For more than a century, states have wrestled with the idea of people's right to choose how they leave this world. The first death with dignity (DWD) act dates back to 1906 when it failed to pass in Ohio. It wasn't until the late '90s that the first state allowed terminal patients to take life-ending medication. In the right-to-die (RTD) debate, public opinion has changed dramatically; in 1947, only 37% of Americans supported physician-assisted suicide (PAS), but by 1993, 73% of respondents were in favor.
From the infamous Dr. Death to well-known cases of people choosing assisted self-end, the RTD has sparked controversy for decades. People like Karen Ann Quinlan, Terri Schiavo, and Brittany Maynard made headlines across the country, driving political movements for new laws. In the year after 29-year-old Maynard chose to end her life after being diagnosed with terminal brain cancer, for example, more than half the states considered DWD acts. The long history of the DWD movement shows how medical technology, individual rights, and morality intersect.
The 19th-century inventions of morphine and chloroform brought groundbreaking medical tools to treat pain. Doctors used the compounds to offer a pain-free passing or even PAS. However, in 1885, the American Medical Association officially came out against mercy termination.
While morphine and chloroform could be used to relieve pain, the AMA opposed the idea of using them to expedite one's passing.
In 1938, the Euthanasia Society of America (ESA) formed with the goal of changing laws about assisted terminations. For three decades, the group attempted to promote DWD acts, with no success. In the 1960s, the ESA shifted its focus to the individual right to consent to or refuse medical treatment.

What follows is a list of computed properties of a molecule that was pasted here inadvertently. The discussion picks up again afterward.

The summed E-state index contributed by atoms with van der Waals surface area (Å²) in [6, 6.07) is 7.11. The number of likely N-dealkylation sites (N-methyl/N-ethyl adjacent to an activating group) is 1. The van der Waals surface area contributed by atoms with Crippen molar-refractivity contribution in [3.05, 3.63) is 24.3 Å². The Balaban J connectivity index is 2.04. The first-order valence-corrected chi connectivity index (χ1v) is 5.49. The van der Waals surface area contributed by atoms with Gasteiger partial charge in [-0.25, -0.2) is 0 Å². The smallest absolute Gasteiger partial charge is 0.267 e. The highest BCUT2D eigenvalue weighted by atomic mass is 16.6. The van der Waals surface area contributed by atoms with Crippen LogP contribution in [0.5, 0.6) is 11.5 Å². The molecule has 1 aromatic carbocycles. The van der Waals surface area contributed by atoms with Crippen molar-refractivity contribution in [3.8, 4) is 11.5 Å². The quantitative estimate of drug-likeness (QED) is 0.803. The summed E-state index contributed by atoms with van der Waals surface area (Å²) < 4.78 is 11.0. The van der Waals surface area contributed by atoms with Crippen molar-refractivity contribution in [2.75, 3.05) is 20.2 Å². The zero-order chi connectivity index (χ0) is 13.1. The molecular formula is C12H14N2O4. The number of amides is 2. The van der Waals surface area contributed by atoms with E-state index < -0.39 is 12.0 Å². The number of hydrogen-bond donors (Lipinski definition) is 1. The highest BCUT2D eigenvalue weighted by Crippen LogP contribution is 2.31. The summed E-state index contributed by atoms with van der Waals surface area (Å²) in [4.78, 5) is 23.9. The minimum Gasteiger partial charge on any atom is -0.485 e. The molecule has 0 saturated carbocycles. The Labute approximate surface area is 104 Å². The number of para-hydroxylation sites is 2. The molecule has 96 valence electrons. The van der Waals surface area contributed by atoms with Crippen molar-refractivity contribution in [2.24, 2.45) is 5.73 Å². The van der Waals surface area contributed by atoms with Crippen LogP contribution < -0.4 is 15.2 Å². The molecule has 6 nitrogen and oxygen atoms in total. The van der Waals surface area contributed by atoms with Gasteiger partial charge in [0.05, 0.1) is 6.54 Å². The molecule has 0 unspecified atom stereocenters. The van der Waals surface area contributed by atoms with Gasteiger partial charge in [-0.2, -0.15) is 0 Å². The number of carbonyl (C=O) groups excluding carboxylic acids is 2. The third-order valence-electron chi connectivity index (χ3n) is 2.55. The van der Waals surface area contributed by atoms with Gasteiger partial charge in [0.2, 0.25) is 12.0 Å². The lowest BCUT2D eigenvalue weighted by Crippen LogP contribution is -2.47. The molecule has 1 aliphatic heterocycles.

In 1967, they worked with a lawyer named Luis Kutner to develop the first living will, a document that lets someone state what medical treatment they want - or do not want - if they become incapacitated. At the time, a living will was an entirely new concept that advanced individual rights. By 1970, the ESA distributed 60,000 living wills.
For much of the 20th century, the legal rules surrounding DWD remained unclear. While some officials promoted changes to the law to allow a "painless death for incurables," as a headline in The Sun read in 1913, others pushed for harsh penalties for people who assisted in terminations.
In 1911, for example, a woman named Sadie Marchant struggled with a single lung and asked the Shaker colony where she lived to help her pass. When two of the Shakers assisted Marchant, they were apprehended for murder. While the case was ultimately dismissed, it indicated an uncertain legal status for anyone who knowingly assisted in the life-ending process.
The 1976 case of Karen Ann Quinlan became the first of many headlining stories on choosing RTD. After Quinlan fell into a coma in 1975, her family filed a lawsuit to remove her respirator, arguing there was no chance of recovery. The case went to the New Jersey Supreme Court, which ruled in a unanimous decision that the individual right of privacy extended to removing life-support systems.
According to the decision, Quinlan's father should act in her interests, rather than letting doctors or a court decide. The ruling also held that criminal liability could not extend to the person who removed life support, because the passing was "expiration from existing natural causes." Although the Quinlan family removed the young woman's respirator in 1976, she didn't pass until 1985.